Reflections

Farmall Tractors A Staple At Trusty Hardware

By Charles Cooper

Hello everyone, hope you’re having a good week. My friend Jim Allen notified me about the upcoming birthday of Mr. Bill Trusty on Friday.  I want to personally offer my congratulations to him for reaching this milestone. I have been privileged to know him for many years and although we are not close friends, he has always epitomized my idea of a southern gentleman.

I also knew his father, Mr. Thad Trusty. I also met  Mr. Aubrey Trusty when we were both pallbearers at Jake Ray’s funeral. The Trusty Hardware was a landmark on South Main for many years.  

When I was growing up, if you saw a piece of farm equipment it was usually a red International Harvester which were known for their rugged construction and long life. It also seemed to me that nearly all the farmers in Yalobusha county drove International trucks. I’ve heard  some of them say that the trucks were so tough that they could drive over corn rows without a problem.  It seemed to me that Mr. Thad Trusty drove an International truck most of the time.  

When I worked for Cornish Crew’s sawmill, he had a Farmall tractor equipped with a pulley to power the saw. I know that Jim Peacock’s dad and his grandfather, Jim, used a Farmall to power their axe handle mill.  It was one of those with iron cleats instead of tires and was not supposed to be run anywhere but in a field or to power a mill.      

They were powered by tractor fuel and had to be cranked by hand. All the old timers knew they were bad to backfire and held the crank a certain way.  Buddy Palmer once forgot Cleve’s instruction and suffered a badly broken arm as a result.  

In spite of this all the owners swore by them and traded them in for newer models until Trusty Hardware closed in the 70s after over 50 years of being a Water Valley institution. Mr. Bill is the last living founder of the 1931 Watermelon Carnival and I’ve never understood why he hasn’t been honored at the carnivals in recent years.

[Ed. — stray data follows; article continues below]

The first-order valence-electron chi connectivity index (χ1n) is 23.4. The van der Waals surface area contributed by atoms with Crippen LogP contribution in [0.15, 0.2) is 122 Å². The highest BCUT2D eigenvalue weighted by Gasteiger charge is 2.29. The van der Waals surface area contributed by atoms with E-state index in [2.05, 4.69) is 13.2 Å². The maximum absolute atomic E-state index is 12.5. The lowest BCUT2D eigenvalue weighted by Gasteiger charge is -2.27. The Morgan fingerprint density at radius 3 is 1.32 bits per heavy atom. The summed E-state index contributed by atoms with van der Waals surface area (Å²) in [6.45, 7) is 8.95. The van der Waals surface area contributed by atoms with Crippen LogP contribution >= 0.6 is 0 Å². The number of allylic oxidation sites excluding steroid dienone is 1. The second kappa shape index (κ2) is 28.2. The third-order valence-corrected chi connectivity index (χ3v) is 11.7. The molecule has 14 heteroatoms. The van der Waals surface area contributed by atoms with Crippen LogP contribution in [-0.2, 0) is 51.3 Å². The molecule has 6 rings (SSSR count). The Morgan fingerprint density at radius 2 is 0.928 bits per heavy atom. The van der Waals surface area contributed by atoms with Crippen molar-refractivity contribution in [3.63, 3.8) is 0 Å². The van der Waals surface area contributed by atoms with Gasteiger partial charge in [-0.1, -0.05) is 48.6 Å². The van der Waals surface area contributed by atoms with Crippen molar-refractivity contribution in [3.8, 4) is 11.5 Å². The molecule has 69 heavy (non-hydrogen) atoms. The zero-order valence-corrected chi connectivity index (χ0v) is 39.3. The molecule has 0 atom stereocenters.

Mr. Bill, you have only two more years before reaching that 100–year mark and I hope we’re both around to celebrate it. It is always such a joy to do a profile on someone when they are still around to read it. The longer I write this column, the more I realize that I’ve been so fortunate to have such a rich heritage to draw from and how proud I am to be a Water Valley native. My only regret is that I don’t get to spend more time down there visiting with all my old friends.  

I’m like my old friend, Wade Doolin – retirement is not for me and as long as I can walk and talk I plan to keep active. I believe that there are far too many people with so much experience and knowledge that have so much to offer and are not being utilized.  

Again I want to thank all of you who have contributed over the years and I want you to keep it up.  My email address is charlescooper3616@sbcblobal,net or write me at P.O. Box 613189 Memphis, Tn 38101 and have a great and productive week.

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